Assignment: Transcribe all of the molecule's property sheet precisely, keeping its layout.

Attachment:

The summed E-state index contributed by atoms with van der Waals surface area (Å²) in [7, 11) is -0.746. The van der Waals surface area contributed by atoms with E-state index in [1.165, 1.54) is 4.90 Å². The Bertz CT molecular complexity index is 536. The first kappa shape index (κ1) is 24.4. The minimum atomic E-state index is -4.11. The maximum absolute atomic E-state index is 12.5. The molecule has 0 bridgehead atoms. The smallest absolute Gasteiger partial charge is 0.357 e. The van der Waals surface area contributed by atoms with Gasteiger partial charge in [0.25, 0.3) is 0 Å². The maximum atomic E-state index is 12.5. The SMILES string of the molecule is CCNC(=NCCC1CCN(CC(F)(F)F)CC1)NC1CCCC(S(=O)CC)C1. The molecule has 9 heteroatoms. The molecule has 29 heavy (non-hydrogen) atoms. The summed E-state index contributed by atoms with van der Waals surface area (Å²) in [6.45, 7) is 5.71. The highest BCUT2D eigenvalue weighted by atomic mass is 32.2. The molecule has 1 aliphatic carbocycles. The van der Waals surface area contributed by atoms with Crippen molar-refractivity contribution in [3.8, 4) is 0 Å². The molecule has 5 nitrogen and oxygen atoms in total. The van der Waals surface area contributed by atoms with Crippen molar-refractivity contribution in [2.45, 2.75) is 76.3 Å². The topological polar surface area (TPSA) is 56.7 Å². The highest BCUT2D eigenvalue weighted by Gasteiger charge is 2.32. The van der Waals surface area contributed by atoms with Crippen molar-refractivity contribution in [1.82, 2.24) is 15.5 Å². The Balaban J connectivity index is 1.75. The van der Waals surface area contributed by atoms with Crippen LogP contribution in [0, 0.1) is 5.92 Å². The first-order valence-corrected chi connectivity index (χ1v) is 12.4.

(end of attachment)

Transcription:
The summed E-state index contributed by atoms with van der Waals surface area (Å²) in [7, 11) is -0.746. The van der Waals surface area contributed by atoms with E-state index in [1.165, 1.54) is 4.90 Å². The Bertz CT molecular complexity index is 536. The first kappa shape index (κ1) is 24.4. The minimum atomic E-state index is -4.11. The maximum absolute atomic E-state index is 12.5. The molecule has 0 bridgehead atoms. The smallest absolute Gasteiger partial charge is 0.357 e. The van der Waals surface area contributed by atoms with Gasteiger partial charge in [0.25, 0.3) is 0 Å². The maximum atomic E-state index is 12.5. The SMILES string of the molecule is CCNC(=NCCC1CCN(CC(F)(F)F)CC1)NC1CCCC(S(=O)CC)C1. The molecule has 9 heteroatoms. The molecule has 29 heavy (non-hydrogen) atoms. The summed E-state index contributed by atoms with van der Waals surface area (Å²) in [6.45, 7) is 5.71. The highest BCUT2D eigenvalue weighted by atomic mass is 32.2. The molecule has 1 aliphatic carbocycles. The van der Waals surface area contributed by atoms with Crippen molar-refractivity contribution in [3.8, 4) is 0 Å². The molecule has 5 nitrogen and oxygen atoms in total. The van der Waals surface area contributed by atoms with Crippen molar-refractivity contribution in [2.45, 2.75) is 76.3 Å². The topological polar surface area (TPSA) is 56.7 Å². The highest BCUT2D eigenvalue weighted by Gasteiger charge is 2.32. The van der Waals surface area contributed by atoms with Crippen molar-refractivity contribution in [1.82, 2.24) is 15.5 Å². The Balaban J connectivity index is 1.75. The van der Waals surface area contributed by atoms with Crippen LogP contribution in [0, 0.1) is 5.92 Å². The first-order valence-corrected chi connectivity index (χ1v) is 12.4.